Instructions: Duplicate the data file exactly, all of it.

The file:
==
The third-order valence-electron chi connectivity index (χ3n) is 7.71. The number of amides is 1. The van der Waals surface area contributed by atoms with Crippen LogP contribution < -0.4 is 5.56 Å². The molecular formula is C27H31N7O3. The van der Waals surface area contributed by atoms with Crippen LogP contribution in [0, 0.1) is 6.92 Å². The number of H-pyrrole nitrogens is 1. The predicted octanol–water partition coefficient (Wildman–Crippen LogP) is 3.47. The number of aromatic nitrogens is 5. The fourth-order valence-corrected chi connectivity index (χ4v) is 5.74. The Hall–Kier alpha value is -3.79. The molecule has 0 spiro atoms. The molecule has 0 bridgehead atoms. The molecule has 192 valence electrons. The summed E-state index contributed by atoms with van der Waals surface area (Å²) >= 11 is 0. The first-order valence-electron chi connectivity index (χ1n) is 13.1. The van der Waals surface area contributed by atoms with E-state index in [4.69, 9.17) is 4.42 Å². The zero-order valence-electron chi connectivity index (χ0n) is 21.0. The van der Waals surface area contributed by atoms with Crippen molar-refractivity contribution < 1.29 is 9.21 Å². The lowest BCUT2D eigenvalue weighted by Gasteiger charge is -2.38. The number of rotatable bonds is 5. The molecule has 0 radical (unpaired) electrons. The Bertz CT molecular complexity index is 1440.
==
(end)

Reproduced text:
The third-order valence-electron chi connectivity index (χ3n) is 7.71. The number of amides is 1. The van der Waals surface area contributed by atoms with Crippen LogP contribution < -0.4 is 5.56 Å². The molecular formula is C27H31N7O3. The van der Waals surface area contributed by atoms with Crippen LogP contribution in [0, 0.1) is 6.92 Å². The number of H-pyrrole nitrogens is 1. The predicted octanol–water partition coefficient (Wildman–Crippen LogP) is 3.47. The number of aromatic nitrogens is 5. The fourth-order valence-corrected chi connectivity index (χ4v) is 5.74. The Hall–Kier alpha value is -3.79. The molecule has 0 spiro atoms. The molecule has 0 bridgehead atoms. The molecule has 192 valence electrons. The summed E-state index contributed by atoms with van der Waals surface area (Å²) >= 11 is 0. The first-order valence-electron chi connectivity index (χ1n) is 13.1. The van der Waals surface area contributed by atoms with E-state index in [4.69, 9.17) is 4.42 Å². The zero-order valence-electron chi connectivity index (χ0n) is 21.0. The van der Waals surface area contributed by atoms with Crippen molar-refractivity contribution < 1.29 is 9.21 Å². The lowest BCUT2D eigenvalue weighted by Gasteiger charge is -2.38. The number of rotatable bonds is 5. The molecule has 0 radical (unpaired) electrons. The Bertz CT molecular complexity index is 1440.